While other evaluations of CSE (Bates et al., 2007; 2011) have confirmed the positive behavioural outcomes for Core Members, the volunteering element, which distinguishes COSA from other community-based forms of sex offender management, has not been explored. The current study redresses this imbalance by presenting information gathered from CSE Circles on the 160 volunteers who have worked with them from inception in 2002 until 2012. CSE initially drew its volunteer base from three main groups: allied professionals working in hostels, housing departments, and with the homeless; postgraduate students of psychology, criminology, and social work; and volunteers motivated by faith, particularly Quakers (whose Church brought the concept of Circles to the UK) and Methodists (who adopted COSA principles in 2000). The allied professionals brought experience of working with sexual offenders, and could benefit from COSA volunteering as a professional development activity (a National Vocational Qualification can now be obtained via COSA volunteering), while the students helped diversify the demographics of the volunteer pool. Active recruitment was soon superseded by the flow of unsolicited volunteering enquiries, perhaps due to a growing culture of volunteering and to the internet’s capacity to bring volunteers and charities together.

118 of the 160 CSE volunteers were female (73.75%), and while there is a wide range of ages in CSE volunteers, from the oldest born in 1930 to the youngest who was born in 1991 (the lower age limit for CSE volunteers is 21), there is a clear peak in the number of volunteers aged 22-26 at the time of the study (born 1986-1990). Figure 1 shows the years of birth (grouped into 5 year periods across the x axis) of all CSE volunteers (n=160).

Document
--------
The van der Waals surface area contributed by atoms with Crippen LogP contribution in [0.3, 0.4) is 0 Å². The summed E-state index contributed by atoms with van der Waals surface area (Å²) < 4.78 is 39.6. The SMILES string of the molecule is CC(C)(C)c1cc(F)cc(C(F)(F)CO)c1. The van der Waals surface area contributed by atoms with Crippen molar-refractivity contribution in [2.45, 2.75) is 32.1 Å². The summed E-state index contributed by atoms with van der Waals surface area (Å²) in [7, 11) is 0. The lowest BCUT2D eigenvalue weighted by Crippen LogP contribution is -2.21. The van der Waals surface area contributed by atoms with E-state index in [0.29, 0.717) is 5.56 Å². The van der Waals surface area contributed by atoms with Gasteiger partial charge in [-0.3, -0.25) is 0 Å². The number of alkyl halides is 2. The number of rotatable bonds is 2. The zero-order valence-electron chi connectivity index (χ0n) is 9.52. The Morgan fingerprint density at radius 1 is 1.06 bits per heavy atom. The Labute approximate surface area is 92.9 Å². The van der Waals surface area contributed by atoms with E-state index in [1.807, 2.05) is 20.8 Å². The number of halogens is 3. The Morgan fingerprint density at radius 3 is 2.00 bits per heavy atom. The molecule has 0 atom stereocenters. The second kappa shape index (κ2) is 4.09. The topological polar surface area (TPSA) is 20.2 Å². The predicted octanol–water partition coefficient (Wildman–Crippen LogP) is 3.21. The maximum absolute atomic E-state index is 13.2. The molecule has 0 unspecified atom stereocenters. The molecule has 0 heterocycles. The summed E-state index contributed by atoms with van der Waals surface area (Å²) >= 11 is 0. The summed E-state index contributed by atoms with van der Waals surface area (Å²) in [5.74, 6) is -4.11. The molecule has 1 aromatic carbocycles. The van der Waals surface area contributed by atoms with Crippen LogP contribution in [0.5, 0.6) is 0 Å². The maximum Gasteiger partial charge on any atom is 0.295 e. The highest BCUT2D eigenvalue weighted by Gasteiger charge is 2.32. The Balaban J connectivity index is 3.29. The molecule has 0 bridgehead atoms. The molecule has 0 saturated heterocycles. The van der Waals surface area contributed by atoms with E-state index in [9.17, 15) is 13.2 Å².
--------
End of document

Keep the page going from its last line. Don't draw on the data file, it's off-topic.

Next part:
Figure 1:

This peak group were mainly students at the time of their volunteering. The number of students volunteering for criminal justice work has increased in recent years as changes in the costs of higher education and the contraction of the graduate job market have placed an additional value upon relevant professional experience that can provide a pathway into a career and so allow for the repayment of student loans (Hustinx et al., 2010; Wilkins et al., 2013). The typical gender distribution found on many relevant and increasingly popular degree programmes (in subjects like psychology) also helps account for the preponderance of female volunteers documented above. While these contextual factors, as well as the use of the internet to publicise volunteer opportunities, have populated the COSA pool with web-literate, enthusiastic, and academically able volunteers, it must be noted that there has also been a decline over time in the number of more experienced, older people who are involved in bringing their practical life experience to bear within COSA.

Figure 2 shows the occupation of CSE volunteers, broken down into basic groupings; the largest category are students (primarily, where specified, of psychology and criminology). ‘Caring professions’ include those who work in health or social services settings outside of the criminal justice system. Retired volunteers are recorded according to their previous working background, if known, and as ‘retired’ if not.

Figure 2:

The rich diversity found among CSE volunteers is illustrated by the wide range of occupations which make up the ‘other’ category (20.6% of the total). It includes clerical and professional roles such as business analyst, oil industry executive, company director, accountant, banker, and IT consultant, as well as chemist, warehouse worker, builder, farmer, hairdresser, photographer, funeral director, engineer, and radiographer. A COSA is not a formal, manualised intervention; rather, a group of people combine to provide support and accountability to an individual who has sexually offended in the past in order to reduce their future offending risk. This allows each volunteer to bring a wealth of life experience which they can apply to the objectives of COSA, and in doing so, enhance the value of the process.